RALEIGH — Wingate University’s team took second place in the North Carolina Independent Colleges and Universities’ annual Ethics Bowl Feb. 10 and 11, falling short to Queens University in the final round. The two-day event, held at the N.C. Legislative Complex in Raleigh, involved teams from 16 campuses across the state.
Dr. Rob Prevost, faculty advisor to the group, said the team worked well together and had practiced diligently for the event, which included challenging questions about Ethics in Contemporary Society. The teams were given 10 case studies in advance but had no idea what particular questions they would be asked. In just five minutes, they had to come up with a reasoned response and present it orally to the judges and the opposing team. The event involved four rounds of questions, plus semifinal and final rounds. Volunteer professionals served as judges to determine which team made the most sound, persuasive presentation.
“We had a very cohesive group, and one judge even commented on how our team seemed to really like one another,” Prevost said.
He said the six students – juniors Camila Collante and Viviana Espinoza; sophomores Brigitte Gonzalez-Amado and Tanaka Nzombe; and freshmen Isaiah Moore and Brooklyn Vereen – started off nervous, but got more relaxed and performed better during each round of the competition.
“The last three rounds, including the final, were definitely the hardest, but our team rose to the occasion until the final round,” Prevost said.
The experience was a first for the entire team. Long-time religion and philosophy professor Edwin Bagley had fielded a team for many years but retired in 2020, just as the pandemic began. This year, the 12th bowl for the NCICU, was the first one in person since then.
“After a two-year layoff due to Covid, we really weren’t expecting much,” Prevost said. “But our preparation, particularly the timed practice sessions, prepared us for the competition. It was a good event.”
At least three of Wingate’s team members — Collante, Vereen and Amador — are considering careers in law, and all say that taking a deep dive into the case studies has boosted their critical-thinking skills. Nzombe, a psychology major, agrees.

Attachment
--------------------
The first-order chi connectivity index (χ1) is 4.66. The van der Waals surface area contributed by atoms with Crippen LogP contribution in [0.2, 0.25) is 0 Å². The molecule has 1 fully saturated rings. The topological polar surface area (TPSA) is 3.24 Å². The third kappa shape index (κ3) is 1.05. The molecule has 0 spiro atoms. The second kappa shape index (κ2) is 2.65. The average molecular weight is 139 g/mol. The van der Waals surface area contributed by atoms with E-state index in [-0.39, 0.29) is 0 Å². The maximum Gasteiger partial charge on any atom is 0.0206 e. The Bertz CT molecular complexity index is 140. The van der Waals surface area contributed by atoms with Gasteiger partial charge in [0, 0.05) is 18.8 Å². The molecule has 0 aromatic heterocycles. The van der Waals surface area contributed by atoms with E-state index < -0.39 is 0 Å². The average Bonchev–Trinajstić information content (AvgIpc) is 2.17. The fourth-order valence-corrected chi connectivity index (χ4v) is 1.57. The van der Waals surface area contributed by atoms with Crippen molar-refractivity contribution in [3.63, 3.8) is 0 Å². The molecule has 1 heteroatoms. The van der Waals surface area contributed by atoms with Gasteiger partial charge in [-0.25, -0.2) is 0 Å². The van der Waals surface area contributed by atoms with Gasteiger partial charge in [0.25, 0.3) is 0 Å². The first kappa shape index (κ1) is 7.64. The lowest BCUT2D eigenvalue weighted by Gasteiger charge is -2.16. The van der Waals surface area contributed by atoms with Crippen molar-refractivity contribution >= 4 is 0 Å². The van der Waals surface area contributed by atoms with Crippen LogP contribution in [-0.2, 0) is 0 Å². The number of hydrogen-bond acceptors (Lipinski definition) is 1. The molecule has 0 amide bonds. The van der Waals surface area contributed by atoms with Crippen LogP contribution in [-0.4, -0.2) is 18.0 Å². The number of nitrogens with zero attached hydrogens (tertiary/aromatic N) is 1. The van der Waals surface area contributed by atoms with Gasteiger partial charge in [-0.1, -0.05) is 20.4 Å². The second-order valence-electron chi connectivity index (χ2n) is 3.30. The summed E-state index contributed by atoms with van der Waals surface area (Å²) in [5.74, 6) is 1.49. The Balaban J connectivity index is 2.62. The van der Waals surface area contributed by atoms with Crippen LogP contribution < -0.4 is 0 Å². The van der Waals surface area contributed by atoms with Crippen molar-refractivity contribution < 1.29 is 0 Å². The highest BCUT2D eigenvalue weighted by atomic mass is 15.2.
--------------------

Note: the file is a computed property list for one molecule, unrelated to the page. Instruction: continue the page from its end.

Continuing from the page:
“Being able to articulate an argument is crucial in this event. You only have a short period of time. You have to be able to take prompts and immediately deconstruct them so that you can form cohesive and fluent arguments,” he says. “I have been able to sharpen all these skills.”
Moore, a math major and future software engineer from Albany, New York, said the teamwork and camaraderie were his favorite parts of the ethics bowl experience.
He said discussing and theorizing about the concepts featured in the competition kept him abreast of current events and issues and helped expand his understanding of others’ perspectives. Moore says the experience will help him collaborate in his future career and also benefit his life beyond the classroom or workplace.
“The skills I am learning here will help me to become a more reasonable and developed person overall,” Moore says. “Anyone and everyone who enjoys teamwork and deep thinking should consider participating in the Ethics Bowl.”
Espinoza, who is from Yadkinville, N.C., also looks forward to another chance to compete.
“Participating was such an honor and a great opportunity to interact with other schools while discussing ethics topics,” she says. “I also loved getting closer to our team and getting to know everyone. We are like a family.”
Wingate’s team was sponsored by Centrica Business Solutions.